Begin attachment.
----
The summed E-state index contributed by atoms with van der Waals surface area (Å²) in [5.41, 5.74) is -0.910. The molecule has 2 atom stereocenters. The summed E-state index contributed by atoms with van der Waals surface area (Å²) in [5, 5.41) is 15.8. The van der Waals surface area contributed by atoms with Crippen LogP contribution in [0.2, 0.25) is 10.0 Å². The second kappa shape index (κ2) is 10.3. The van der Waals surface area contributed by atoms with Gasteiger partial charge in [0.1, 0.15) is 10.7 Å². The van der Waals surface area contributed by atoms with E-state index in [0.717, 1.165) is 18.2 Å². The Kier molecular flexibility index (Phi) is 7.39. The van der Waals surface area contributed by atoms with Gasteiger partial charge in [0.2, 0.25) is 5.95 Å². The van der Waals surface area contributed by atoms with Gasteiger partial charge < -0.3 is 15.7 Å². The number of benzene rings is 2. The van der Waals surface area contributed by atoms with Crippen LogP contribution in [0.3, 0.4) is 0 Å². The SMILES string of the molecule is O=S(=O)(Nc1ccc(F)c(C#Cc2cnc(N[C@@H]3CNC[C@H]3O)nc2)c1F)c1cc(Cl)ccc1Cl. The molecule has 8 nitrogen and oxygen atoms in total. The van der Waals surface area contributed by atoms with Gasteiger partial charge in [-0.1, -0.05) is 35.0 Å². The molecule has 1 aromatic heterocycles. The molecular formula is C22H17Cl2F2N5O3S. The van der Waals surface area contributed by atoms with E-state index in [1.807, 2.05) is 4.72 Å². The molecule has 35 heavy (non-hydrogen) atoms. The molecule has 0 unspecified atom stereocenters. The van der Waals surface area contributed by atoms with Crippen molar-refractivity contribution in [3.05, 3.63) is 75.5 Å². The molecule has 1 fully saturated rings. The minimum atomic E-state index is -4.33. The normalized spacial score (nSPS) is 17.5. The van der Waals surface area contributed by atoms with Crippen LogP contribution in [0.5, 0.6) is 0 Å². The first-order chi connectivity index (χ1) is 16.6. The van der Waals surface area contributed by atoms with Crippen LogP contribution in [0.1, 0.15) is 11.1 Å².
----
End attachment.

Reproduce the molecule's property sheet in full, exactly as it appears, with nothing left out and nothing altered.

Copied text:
The summed E-state index contributed by atoms with van der Waals surface area (Å²) in [5.41, 5.74) is -0.910. The molecule has 2 atom stereocenters. The summed E-state index contributed by atoms with van der Waals surface area (Å²) in [5, 5.41) is 15.8. The van der Waals surface area contributed by atoms with Crippen LogP contribution in [0.2, 0.25) is 10.0 Å². The second kappa shape index (κ2) is 10.3. The van der Waals surface area contributed by atoms with Gasteiger partial charge in [0.1, 0.15) is 10.7 Å². The van der Waals surface area contributed by atoms with E-state index in [0.717, 1.165) is 18.2 Å². The Kier molecular flexibility index (Phi) is 7.39. The van der Waals surface area contributed by atoms with Gasteiger partial charge in [0.2, 0.25) is 5.95 Å². The van der Waals surface area contributed by atoms with Gasteiger partial charge < -0.3 is 15.7 Å². The number of benzene rings is 2. The van der Waals surface area contributed by atoms with Crippen LogP contribution in [0.3, 0.4) is 0 Å². The SMILES string of the molecule is O=S(=O)(Nc1ccc(F)c(C#Cc2cnc(N[C@@H]3CNC[C@H]3O)nc2)c1F)c1cc(Cl)ccc1Cl. The molecule has 8 nitrogen and oxygen atoms in total. The van der Waals surface area contributed by atoms with Gasteiger partial charge in [-0.1, -0.05) is 35.0 Å². The molecule has 1 aromatic heterocycles. The molecular formula is C22H17Cl2F2N5O3S. The van der Waals surface area contributed by atoms with E-state index in [1.807, 2.05) is 4.72 Å². The molecule has 35 heavy (non-hydrogen) atoms. The molecule has 0 unspecified atom stereocenters. The van der Waals surface area contributed by atoms with Crippen molar-refractivity contribution in [3.05, 3.63) is 75.5 Å². The molecule has 1 fully saturated rings. The minimum atomic E-state index is -4.33. The normalized spacial score (nSPS) is 17.5. The van der Waals surface area contributed by atoms with Crippen LogP contribution in [0.5, 0.6) is 0 Å². The first-order chi connectivity index (χ1) is 16.6. The van der Waals surface area contributed by atoms with Crippen LogP contribution in [0.1, 0.15) is 11.1 Å².